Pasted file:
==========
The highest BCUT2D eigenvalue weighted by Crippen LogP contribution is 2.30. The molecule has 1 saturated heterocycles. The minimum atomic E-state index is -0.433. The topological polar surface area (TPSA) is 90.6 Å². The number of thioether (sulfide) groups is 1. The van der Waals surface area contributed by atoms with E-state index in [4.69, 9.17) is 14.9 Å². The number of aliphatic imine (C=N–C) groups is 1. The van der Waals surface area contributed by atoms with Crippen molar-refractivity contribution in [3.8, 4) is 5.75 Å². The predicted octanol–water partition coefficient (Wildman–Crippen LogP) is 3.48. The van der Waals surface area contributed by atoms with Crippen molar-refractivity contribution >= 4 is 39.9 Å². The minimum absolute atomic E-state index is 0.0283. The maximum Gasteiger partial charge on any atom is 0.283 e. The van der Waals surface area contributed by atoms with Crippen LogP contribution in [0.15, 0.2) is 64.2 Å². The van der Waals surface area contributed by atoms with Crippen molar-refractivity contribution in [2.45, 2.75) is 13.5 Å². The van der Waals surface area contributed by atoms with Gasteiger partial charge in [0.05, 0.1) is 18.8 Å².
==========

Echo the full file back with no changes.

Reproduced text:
The highest BCUT2D eigenvalue weighted by Crippen LogP contribution is 2.30. The molecule has 1 saturated heterocycles. The minimum atomic E-state index is -0.433. The topological polar surface area (TPSA) is 90.6 Å². The number of thioether (sulfide) groups is 1. The van der Waals surface area contributed by atoms with E-state index in [4.69, 9.17) is 14.9 Å². The number of aliphatic imine (C=N–C) groups is 1. The van der Waals surface area contributed by atoms with Crippen molar-refractivity contribution in [3.8, 4) is 5.75 Å². The predicted octanol–water partition coefficient (Wildman–Crippen LogP) is 3.48. The van der Waals surface area contributed by atoms with Crippen molar-refractivity contribution >= 4 is 39.9 Å². The minimum absolute atomic E-state index is 0.0283. The maximum Gasteiger partial charge on any atom is 0.283 e. The van der Waals surface area contributed by atoms with Crippen LogP contribution in [0.15, 0.2) is 64.2 Å². The van der Waals surface area contributed by atoms with Crippen molar-refractivity contribution in [2.45, 2.75) is 13.5 Å². The van der Waals surface area contributed by atoms with Gasteiger partial charge in [0.05, 0.1) is 18.8 Å².